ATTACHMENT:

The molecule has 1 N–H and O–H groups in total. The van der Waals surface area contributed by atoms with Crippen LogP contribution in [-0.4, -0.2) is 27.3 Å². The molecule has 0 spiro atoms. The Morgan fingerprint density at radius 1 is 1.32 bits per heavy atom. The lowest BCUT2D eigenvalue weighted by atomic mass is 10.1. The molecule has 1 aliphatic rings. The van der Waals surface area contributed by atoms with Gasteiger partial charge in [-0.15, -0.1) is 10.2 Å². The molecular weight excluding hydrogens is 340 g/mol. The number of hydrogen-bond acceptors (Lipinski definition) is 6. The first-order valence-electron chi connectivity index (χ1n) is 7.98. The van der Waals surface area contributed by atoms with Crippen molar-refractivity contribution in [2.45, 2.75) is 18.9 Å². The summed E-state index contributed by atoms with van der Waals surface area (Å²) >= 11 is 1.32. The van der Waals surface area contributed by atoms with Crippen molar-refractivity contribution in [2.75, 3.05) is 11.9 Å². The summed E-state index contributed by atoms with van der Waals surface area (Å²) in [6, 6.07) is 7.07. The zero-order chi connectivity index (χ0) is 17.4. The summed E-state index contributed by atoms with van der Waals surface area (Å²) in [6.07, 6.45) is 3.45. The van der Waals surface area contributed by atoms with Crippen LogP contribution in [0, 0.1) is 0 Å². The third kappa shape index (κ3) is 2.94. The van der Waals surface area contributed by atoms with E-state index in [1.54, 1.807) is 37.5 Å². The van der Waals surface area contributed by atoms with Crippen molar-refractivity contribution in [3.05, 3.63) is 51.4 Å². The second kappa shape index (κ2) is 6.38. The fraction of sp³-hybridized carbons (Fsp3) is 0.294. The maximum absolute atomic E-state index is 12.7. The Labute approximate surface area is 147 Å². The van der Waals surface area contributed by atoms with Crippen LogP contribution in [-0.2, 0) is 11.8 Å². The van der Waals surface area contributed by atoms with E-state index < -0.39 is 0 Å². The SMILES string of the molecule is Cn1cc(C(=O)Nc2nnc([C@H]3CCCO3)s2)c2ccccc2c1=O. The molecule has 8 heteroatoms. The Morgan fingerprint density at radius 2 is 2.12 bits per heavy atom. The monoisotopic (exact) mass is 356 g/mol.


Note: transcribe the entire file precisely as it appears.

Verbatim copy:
The molecule has 1 N–H and O–H groups in total. The van der Waals surface area contributed by atoms with Crippen LogP contribution in [-0.4, -0.2) is 27.3 Å². The molecule has 0 spiro atoms. The Morgan fingerprint density at radius 1 is 1.32 bits per heavy atom. The lowest BCUT2D eigenvalue weighted by atomic mass is 10.1. The molecule has 1 aliphatic rings. The van der Waals surface area contributed by atoms with Gasteiger partial charge in [-0.15, -0.1) is 10.2 Å². The molecular weight excluding hydrogens is 340 g/mol. The number of hydrogen-bond acceptors (Lipinski definition) is 6. The first-order valence-electron chi connectivity index (χ1n) is 7.98. The van der Waals surface area contributed by atoms with Crippen molar-refractivity contribution in [2.45, 2.75) is 18.9 Å². The summed E-state index contributed by atoms with van der Waals surface area (Å²) >= 11 is 1.32. The van der Waals surface area contributed by atoms with Crippen molar-refractivity contribution in [2.75, 3.05) is 11.9 Å². The summed E-state index contributed by atoms with van der Waals surface area (Å²) in [6, 6.07) is 7.07. The zero-order chi connectivity index (χ0) is 17.4. The summed E-state index contributed by atoms with van der Waals surface area (Å²) in [6.07, 6.45) is 3.45. The van der Waals surface area contributed by atoms with Crippen LogP contribution in [0, 0.1) is 0 Å². The third kappa shape index (κ3) is 2.94. The van der Waals surface area contributed by atoms with E-state index in [1.54, 1.807) is 37.5 Å². The van der Waals surface area contributed by atoms with Crippen molar-refractivity contribution in [3.05, 3.63) is 51.4 Å². The second kappa shape index (κ2) is 6.38. The fraction of sp³-hybridized carbons (Fsp3) is 0.294. The maximum absolute atomic E-state index is 12.7. The Labute approximate surface area is 147 Å². The van der Waals surface area contributed by atoms with Crippen LogP contribution in [-0.2, 0) is 11.8 Å². The van der Waals surface area contributed by atoms with E-state index < -0.39 is 0 Å². The SMILES string of the molecule is Cn1cc(C(=O)Nc2nnc([C@H]3CCCO3)s2)c2ccccc2c1=O. The molecule has 8 heteroatoms. The Morgan fingerprint density at radius 2 is 2.12 bits per heavy atom. The monoisotopic (exact) mass is 356 g/mol.